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Buffett Too Rich for Buffett Is Sign Bargains Are Gone

Warren Buffett
Warren Buffett told shareholders in his annual letter that in order to trigger repurchases, the stock would have to trade for 120 percent of book value or less. Photographer: Chris Goodney/Bloomberg

Warren Buffett gave a nice, simple explanation for why Berkshire Hathaway Inc. didn’t buy back any of its own shares in 2013: The stock just wasn’t cheap enough.

Buffett told shareholders in his annual letter that in order to trigger repurchases, the stock would have to trade for 120 percent of book value or less. (A company’s book value refers to its assets minus liabilities, and not the size of the contract Michael Lewis could fetch for writing about it.) Berkshire is trading at 138 percent of book, or a price-to-book ratio of 1.38. The multiple hasn’t dipped below 1.2 since 2012.

Of course, price-to-book valuations don’t come one-size-fits-all. Ratios far above 1.2 for indexes of consumer and technology companies, even in bear markets, show investors are OK with putting premiums on their brand names, patents and other assets that don’t change hands often. And Buffett himself hunts elephants trading far above 1.2 times book, as the takeovers of H.J. Heinz Co. and Burlington Northern Santa Fe LLC show.

Still, with the Standard & Poor’s 500 Index knocking on the door of another record, the 1.2 multiple does offer a fun limbo stick to send the market under as you wait for today’s closing bell signalling it’s safe to wear white again. (Picture Warren and Charlie Munger in resort wear holding the ends of the limbo stick to participate fully in this exercise.)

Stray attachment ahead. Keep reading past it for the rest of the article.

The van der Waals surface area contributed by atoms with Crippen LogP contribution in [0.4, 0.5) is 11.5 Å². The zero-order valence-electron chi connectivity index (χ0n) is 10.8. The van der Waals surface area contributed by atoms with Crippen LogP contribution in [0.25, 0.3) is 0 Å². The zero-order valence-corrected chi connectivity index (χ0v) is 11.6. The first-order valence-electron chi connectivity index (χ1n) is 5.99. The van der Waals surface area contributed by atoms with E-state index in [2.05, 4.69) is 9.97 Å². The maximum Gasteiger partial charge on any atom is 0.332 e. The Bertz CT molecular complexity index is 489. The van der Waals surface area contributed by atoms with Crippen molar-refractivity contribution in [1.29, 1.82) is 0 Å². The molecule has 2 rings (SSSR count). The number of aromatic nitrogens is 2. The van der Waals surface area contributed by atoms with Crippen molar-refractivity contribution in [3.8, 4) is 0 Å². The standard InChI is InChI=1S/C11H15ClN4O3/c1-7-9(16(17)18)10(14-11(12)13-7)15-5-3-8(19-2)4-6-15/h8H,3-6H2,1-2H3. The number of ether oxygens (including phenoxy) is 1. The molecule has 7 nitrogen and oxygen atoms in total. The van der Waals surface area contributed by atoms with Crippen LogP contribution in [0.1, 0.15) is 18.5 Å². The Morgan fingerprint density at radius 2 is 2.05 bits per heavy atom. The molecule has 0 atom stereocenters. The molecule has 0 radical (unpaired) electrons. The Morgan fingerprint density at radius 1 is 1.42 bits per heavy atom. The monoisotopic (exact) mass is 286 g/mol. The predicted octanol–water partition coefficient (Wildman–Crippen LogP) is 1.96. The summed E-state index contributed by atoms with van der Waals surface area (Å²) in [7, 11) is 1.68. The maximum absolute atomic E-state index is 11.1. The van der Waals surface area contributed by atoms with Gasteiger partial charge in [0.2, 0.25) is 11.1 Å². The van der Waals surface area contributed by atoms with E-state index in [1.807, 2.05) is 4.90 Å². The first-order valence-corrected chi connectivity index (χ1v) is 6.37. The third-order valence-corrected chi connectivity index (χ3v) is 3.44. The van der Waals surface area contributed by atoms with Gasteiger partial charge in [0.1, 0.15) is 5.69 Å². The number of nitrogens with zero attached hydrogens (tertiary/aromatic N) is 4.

Limbo Kings

Though bankers aren’t known for dance skills, in this case they are the Limbo Kings. The KBW Bank Index hasn’t traded above 1.2 times book since around the time of Lehman Brothers Holdings Inc.’s meltdown in 2008, as the world learned how fast bank assets can morph into “troubled assets” and likely won’t forget anytime soon. It’s at 1.09 now, compared with a peak of 3.29 in 1996 and 3.19 near the end of the bull market in 2000. In 2007, it collapsed from 1.99 in February to 1.27 by the end of the year.

There aren’t a lot of other dancers on the floor today coming in under 1.2. About 91 percent of the S&P 500 is trading above the ratio, including 11 companies with negative book values. On March 9, 2009, the best day for bargain hunters of this century, maybe any century, almost half were below.

At the peak of the previous bull market in 2007, about 90 percent of the S&P 500 had a price-to-book above 1.2. Among those below the limbo stick then, note why some of them were there: they were falling on their butts. Just look at Countrywide Financial Corp. (price/book of 0.77) and Ambac Financial Group Inc. (1.2). Now, like then, probably all bargains ain’t bargains.

In the Nasdaq 100 Index, today there are two stocks below 1.2 times book: Liberty Media Corp. and Vodafone Group Plc., the same number as the 2007 peak. At the bottom in 2009, you had a choice of 19. The entire Nasdaq Composite’s ratio is currently 3.7, still well below the Internet bubble peak of 8.9.

Even after a 14 percent drop from a February record, you won’t find any members of the Nasdaq Biotech Index below 1.2. But maybe someone’s working on a pill for that.

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